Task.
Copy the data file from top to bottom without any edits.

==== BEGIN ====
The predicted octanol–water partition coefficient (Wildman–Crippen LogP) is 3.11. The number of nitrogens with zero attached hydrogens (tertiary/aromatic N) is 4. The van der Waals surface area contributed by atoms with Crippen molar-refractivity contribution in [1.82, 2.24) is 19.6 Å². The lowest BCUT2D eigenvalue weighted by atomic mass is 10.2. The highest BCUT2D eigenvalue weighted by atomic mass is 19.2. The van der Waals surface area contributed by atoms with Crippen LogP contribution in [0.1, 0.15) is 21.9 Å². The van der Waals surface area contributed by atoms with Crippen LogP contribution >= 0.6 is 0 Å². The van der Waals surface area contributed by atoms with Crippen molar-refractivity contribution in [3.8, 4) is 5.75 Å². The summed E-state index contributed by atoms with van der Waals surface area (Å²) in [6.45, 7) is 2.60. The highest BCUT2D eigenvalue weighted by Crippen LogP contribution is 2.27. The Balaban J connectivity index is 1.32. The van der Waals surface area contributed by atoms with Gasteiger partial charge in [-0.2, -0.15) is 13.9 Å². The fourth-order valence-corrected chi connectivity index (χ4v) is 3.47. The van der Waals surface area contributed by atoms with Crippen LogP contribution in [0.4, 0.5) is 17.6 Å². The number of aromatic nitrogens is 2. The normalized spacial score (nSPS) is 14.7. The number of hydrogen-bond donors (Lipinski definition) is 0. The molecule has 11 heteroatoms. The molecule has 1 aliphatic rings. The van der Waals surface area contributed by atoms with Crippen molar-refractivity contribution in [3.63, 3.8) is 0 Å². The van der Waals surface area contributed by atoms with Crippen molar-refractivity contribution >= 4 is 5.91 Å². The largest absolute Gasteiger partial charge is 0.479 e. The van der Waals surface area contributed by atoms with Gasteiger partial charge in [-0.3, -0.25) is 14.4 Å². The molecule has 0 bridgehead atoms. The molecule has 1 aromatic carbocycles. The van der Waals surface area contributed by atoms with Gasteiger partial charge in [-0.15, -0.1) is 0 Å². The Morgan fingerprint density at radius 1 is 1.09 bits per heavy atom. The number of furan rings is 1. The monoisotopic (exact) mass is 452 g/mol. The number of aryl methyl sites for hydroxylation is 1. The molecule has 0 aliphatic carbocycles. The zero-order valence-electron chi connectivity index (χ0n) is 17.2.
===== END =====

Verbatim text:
The predicted octanol–water partition coefficient (Wildman–Crippen LogP) is 3.11. The number of nitrogens with zero attached hydrogens (tertiary/aromatic N) is 4. The van der Waals surface area contributed by atoms with Crippen molar-refractivity contribution in [1.82, 2.24) is 19.6 Å². The lowest BCUT2D eigenvalue weighted by atomic mass is 10.2. The highest BCUT2D eigenvalue weighted by atomic mass is 19.2. The van der Waals surface area contributed by atoms with Crippen LogP contribution in [0.1, 0.15) is 21.9 Å². The van der Waals surface area contributed by atoms with Crippen LogP contribution >= 0.6 is 0 Å². The van der Waals surface area contributed by atoms with Crippen molar-refractivity contribution in [3.8, 4) is 5.75 Å². The summed E-state index contributed by atoms with van der Waals surface area (Å²) in [6.45, 7) is 2.60. The highest BCUT2D eigenvalue weighted by Crippen LogP contribution is 2.27. The Balaban J connectivity index is 1.32. The van der Waals surface area contributed by atoms with Gasteiger partial charge in [-0.2, -0.15) is 13.9 Å². The fourth-order valence-corrected chi connectivity index (χ4v) is 3.47. The van der Waals surface area contributed by atoms with Crippen LogP contribution in [0.4, 0.5) is 17.6 Å². The number of aromatic nitrogens is 2. The normalized spacial score (nSPS) is 14.7. The number of hydrogen-bond donors (Lipinski definition) is 0. The molecule has 11 heteroatoms. The molecule has 1 aliphatic rings. The van der Waals surface area contributed by atoms with Crippen molar-refractivity contribution in [3.63, 3.8) is 0 Å². The van der Waals surface area contributed by atoms with Crippen molar-refractivity contribution >= 4 is 5.91 Å². The largest absolute Gasteiger partial charge is 0.479 e. The van der Waals surface area contributed by atoms with Gasteiger partial charge in [-0.3, -0.25) is 14.4 Å². The molecule has 0 bridgehead atoms. The molecule has 1 aromatic carbocycles. The van der Waals surface area contributed by atoms with Gasteiger partial charge in [-0.15, -0.1) is 0 Å². The Morgan fingerprint density at radius 1 is 1.09 bits per heavy atom. The number of furan rings is 1. The monoisotopic (exact) mass is 452 g/mol. The number of aryl methyl sites for hydroxylation is 1. The molecule has 0 aliphatic carbocycles. The zero-order valence-electron chi connectivity index (χ0n) is 17.2.